The Dionysian and Apollonian impulses in Antigone
Both Dionysus and Apollo are gods of the creative arts in the Greek tradition.
Dionysus is the son of Zeus and Semele (the mortal daughter of Cadmus, King of Thebes). His "native place" is Thebes.
When Semele was six months pregnant, Hera, jealous of her husband's infidelity, induced Zeus to appear before his mistress in all his splendor as the God of Thunder and Lightning. Needless to say, Semele was consumed by fire. Zeus was able to save Dionysus out of Semele's ashes and complete his gestation in his own thigh.
Because of his own salvation and stories about bringing Semele back to life, Dionysus is associated with death and resurrection. He is also called "Iacchos" and "Bacchus"; some stories make him the brother or bridegroom of Persephone.
Like Persephone, Dionysus is associated with vegetation myths (death in winter and resurrection in spring). His festival is celebrated in the spring. In one myth, Dionysus is torn to pieces by the Titans, but born again every three years, restored to a new body.
Dionysus inspired a mystery cult, which preceded the creation of Dionysian theatrical festival in Athens. Practitioners within this mystery cult performed ritualistic displays of grief for the god's disappearance in the winter and joyous welcoming at his return in the spring. Followers of Dionysus were both women and men, who are often depicted as mad and or intoxicated. Certain female followers, known as maenads, famously (some say madly) ran, screamed, and danced through forests, eating live animals, and decorating themselves with vines and grapes. The consumption of live animals enabled the followers of Dionysus to "incorporate" their god within themselves.
Dionysus is considered a very sensual god; the wine produced by the grapes that mark his fertility inspires music and poetry. Words frequently associated with Dionysus are dance, contradiction (life and death), intoxication, fire, frenzy, mad women, and ecstasy.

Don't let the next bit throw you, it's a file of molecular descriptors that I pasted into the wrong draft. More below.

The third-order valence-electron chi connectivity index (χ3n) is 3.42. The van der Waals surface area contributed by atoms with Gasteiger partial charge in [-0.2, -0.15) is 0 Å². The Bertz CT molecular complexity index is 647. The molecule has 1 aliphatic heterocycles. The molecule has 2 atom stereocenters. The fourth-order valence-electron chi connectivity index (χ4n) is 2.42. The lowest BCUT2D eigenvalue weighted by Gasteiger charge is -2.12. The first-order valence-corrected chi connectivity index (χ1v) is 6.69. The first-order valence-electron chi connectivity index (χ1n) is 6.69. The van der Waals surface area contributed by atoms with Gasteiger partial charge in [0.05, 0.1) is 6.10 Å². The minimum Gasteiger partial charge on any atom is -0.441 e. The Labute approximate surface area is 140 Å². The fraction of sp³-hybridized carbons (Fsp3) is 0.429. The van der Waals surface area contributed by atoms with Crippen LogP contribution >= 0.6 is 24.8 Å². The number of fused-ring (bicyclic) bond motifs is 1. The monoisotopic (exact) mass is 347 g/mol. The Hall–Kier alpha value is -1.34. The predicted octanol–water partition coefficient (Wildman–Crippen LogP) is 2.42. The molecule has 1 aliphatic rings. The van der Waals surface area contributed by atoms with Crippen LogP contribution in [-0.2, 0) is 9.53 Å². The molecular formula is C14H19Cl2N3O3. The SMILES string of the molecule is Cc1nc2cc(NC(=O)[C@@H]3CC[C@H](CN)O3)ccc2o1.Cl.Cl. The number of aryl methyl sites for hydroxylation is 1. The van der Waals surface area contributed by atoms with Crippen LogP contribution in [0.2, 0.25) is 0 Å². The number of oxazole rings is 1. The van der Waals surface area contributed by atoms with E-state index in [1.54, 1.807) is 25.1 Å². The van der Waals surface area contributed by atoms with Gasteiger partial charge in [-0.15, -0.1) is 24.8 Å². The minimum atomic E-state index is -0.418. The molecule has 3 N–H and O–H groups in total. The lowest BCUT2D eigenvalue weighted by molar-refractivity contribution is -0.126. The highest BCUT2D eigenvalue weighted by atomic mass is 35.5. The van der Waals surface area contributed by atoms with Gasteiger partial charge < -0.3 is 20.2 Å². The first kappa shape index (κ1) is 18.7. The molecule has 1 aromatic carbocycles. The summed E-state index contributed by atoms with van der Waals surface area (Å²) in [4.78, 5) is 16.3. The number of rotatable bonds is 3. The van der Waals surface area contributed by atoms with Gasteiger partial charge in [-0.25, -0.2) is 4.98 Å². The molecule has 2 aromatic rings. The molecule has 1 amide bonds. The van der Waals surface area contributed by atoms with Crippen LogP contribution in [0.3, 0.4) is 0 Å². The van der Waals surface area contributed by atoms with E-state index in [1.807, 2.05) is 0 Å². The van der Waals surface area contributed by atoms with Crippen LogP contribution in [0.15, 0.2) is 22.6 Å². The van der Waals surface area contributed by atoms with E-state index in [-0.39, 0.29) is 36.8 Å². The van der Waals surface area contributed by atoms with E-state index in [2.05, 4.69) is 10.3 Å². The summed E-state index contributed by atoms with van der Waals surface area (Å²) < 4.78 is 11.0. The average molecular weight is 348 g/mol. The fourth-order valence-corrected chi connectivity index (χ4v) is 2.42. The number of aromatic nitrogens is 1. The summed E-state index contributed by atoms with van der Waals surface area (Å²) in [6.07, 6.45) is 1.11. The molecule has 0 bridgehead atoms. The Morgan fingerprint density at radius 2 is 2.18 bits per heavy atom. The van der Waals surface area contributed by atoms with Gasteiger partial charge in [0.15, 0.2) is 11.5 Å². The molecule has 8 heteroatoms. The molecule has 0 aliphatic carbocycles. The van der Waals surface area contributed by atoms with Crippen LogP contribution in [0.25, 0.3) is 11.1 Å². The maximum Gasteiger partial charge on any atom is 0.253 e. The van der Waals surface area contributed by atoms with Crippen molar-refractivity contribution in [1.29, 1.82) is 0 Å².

Apollo was the son of Zeus and Leto (an immortal; one of the Titans). His twin sister was Artemis.
Although he was a distinct god in early Greek culture, in some traditions Apollo came to be associated with the SUN. He was always a god of light, and, like Dionysus, he inspired poetry and music. Unlike Dionysus, however, Apollo's poetry and music are elevated and orderly. He is sober, elegant, and eloquent; he plays the lyre; he is never ecstatic.
Though his association with light, Apollo comes to represent justice, prophecy, and mental and moral purity.
There is also a contradictory side to Apollo: he is the god of plague as well as the god of healing.
Rather than having a cult following, Apollo was honored with shrines, most famously at Delphi and Delos. At these shrines, seekers of truth and wisdom sought oracles (predictions or clarifications of facts) from one of Apollo's priests or priestesses.
Words associated with Apollo are light, music, poetry, eloquence, justice, morality, purity, elevated thought, restraint, and order.
We might think of these two gods representing the "irrational" and the "rational." How do Dionysian and Apollonian impulses show up in Antigone?
As the god whose native city is Thebes, Dionysus is directly invoked throughout Sophocles' play. Apollonian order is the implicit contrast, appearing in references to the sun, to law and justice, and to restraint.
Examples (page references are to Three Theban Plays):